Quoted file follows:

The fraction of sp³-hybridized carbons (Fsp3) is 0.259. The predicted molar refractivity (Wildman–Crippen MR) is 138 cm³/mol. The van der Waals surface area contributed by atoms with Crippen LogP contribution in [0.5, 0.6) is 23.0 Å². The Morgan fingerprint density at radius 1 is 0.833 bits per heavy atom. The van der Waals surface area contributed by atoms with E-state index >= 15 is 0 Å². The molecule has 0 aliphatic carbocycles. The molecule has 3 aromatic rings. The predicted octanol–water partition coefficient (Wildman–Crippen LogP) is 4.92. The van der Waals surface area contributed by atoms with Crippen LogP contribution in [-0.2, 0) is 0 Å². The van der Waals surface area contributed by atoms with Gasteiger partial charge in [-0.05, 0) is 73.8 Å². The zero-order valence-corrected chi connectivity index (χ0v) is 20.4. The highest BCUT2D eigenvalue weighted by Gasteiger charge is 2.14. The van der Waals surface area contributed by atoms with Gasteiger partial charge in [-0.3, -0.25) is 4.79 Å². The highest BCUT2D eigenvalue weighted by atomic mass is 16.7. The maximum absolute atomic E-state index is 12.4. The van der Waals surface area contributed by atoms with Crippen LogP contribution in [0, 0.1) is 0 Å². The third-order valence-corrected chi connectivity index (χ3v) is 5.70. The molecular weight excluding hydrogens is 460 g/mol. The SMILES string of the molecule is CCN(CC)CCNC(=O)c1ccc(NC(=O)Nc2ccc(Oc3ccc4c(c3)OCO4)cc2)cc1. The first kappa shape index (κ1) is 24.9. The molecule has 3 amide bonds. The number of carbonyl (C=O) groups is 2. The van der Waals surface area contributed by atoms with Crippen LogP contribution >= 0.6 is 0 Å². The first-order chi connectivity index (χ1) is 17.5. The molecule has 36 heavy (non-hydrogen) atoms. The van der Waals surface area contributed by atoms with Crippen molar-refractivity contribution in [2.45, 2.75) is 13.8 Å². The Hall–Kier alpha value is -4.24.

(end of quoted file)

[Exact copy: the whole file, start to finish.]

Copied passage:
The fraction of sp³-hybridized carbons (Fsp3) is 0.259. The predicted molar refractivity (Wildman–Crippen MR) is 138 cm³/mol. The van der Waals surface area contributed by atoms with Crippen LogP contribution in [0.5, 0.6) is 23.0 Å². The Morgan fingerprint density at radius 1 is 0.833 bits per heavy atom. The van der Waals surface area contributed by atoms with E-state index >= 15 is 0 Å². The molecule has 0 aliphatic carbocycles. The molecule has 3 aromatic rings. The predicted octanol–water partition coefficient (Wildman–Crippen LogP) is 4.92. The van der Waals surface area contributed by atoms with Crippen LogP contribution in [-0.2, 0) is 0 Å². The van der Waals surface area contributed by atoms with Gasteiger partial charge in [-0.05, 0) is 73.8 Å². The zero-order valence-corrected chi connectivity index (χ0v) is 20.4. The highest BCUT2D eigenvalue weighted by Gasteiger charge is 2.14. The van der Waals surface area contributed by atoms with Gasteiger partial charge in [-0.3, -0.25) is 4.79 Å². The highest BCUT2D eigenvalue weighted by atomic mass is 16.7. The maximum absolute atomic E-state index is 12.4. The van der Waals surface area contributed by atoms with Crippen LogP contribution in [0, 0.1) is 0 Å². The third-order valence-corrected chi connectivity index (χ3v) is 5.70. The molecular weight excluding hydrogens is 460 g/mol. The SMILES string of the molecule is CCN(CC)CCNC(=O)c1ccc(NC(=O)Nc2ccc(Oc3ccc4c(c3)OCO4)cc2)cc1. The first kappa shape index (κ1) is 24.9. The molecule has 3 amide bonds. The number of carbonyl (C=O) groups is 2. The van der Waals surface area contributed by atoms with Crippen LogP contribution >= 0.6 is 0 Å². The first-order chi connectivity index (χ1) is 17.5. The molecule has 36 heavy (non-hydrogen) atoms. The van der Waals surface area contributed by atoms with Crippen molar-refractivity contribution in [2.45, 2.75) is 13.8 Å². The Hall–Kier alpha value is -4.24.